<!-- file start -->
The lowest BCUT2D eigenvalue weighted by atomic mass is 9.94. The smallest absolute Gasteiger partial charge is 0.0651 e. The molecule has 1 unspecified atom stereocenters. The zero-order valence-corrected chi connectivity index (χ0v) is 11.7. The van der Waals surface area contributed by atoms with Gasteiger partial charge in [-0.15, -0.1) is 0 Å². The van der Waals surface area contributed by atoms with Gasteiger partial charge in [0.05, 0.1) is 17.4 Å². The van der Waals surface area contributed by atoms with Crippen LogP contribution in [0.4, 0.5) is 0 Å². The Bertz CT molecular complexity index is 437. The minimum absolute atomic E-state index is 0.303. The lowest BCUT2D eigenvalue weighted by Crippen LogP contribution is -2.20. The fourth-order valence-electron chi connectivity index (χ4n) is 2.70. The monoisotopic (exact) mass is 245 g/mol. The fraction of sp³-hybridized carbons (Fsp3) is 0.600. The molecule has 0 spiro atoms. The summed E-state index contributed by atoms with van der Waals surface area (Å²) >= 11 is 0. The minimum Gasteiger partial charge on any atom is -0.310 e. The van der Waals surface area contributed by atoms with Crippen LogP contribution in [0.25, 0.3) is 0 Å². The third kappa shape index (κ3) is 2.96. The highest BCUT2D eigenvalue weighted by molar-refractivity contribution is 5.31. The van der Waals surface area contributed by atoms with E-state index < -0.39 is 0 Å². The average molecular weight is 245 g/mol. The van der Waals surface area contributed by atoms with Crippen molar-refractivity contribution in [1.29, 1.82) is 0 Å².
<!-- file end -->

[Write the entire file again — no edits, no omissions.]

The lowest BCUT2D eigenvalue weighted by atomic mass is 9.94. The smallest absolute Gasteiger partial charge is 0.0651 e. The molecule has 1 unspecified atom stereocenters. The zero-order valence-corrected chi connectivity index (χ0v) is 11.7. The van der Waals surface area contributed by atoms with Gasteiger partial charge in [-0.15, -0.1) is 0 Å². The van der Waals surface area contributed by atoms with Gasteiger partial charge in [0.05, 0.1) is 17.4 Å². The van der Waals surface area contributed by atoms with Crippen LogP contribution in [0.4, 0.5) is 0 Å². The Bertz CT molecular complexity index is 437. The minimum absolute atomic E-state index is 0.303. The lowest BCUT2D eigenvalue weighted by Crippen LogP contribution is -2.20. The fourth-order valence-electron chi connectivity index (χ4n) is 2.70. The monoisotopic (exact) mass is 245 g/mol. The fraction of sp³-hybridized carbons (Fsp3) is 0.600. The molecule has 0 spiro atoms. The summed E-state index contributed by atoms with van der Waals surface area (Å²) >= 11 is 0. The minimum Gasteiger partial charge on any atom is -0.310 e. The van der Waals surface area contributed by atoms with Crippen LogP contribution in [0.25, 0.3) is 0 Å². The third kappa shape index (κ3) is 2.96. The highest BCUT2D eigenvalue weighted by molar-refractivity contribution is 5.31. The van der Waals surface area contributed by atoms with E-state index < -0.39 is 0 Å². The average molecular weight is 245 g/mol. The van der Waals surface area contributed by atoms with Crippen molar-refractivity contribution in [1.29, 1.82) is 0 Å².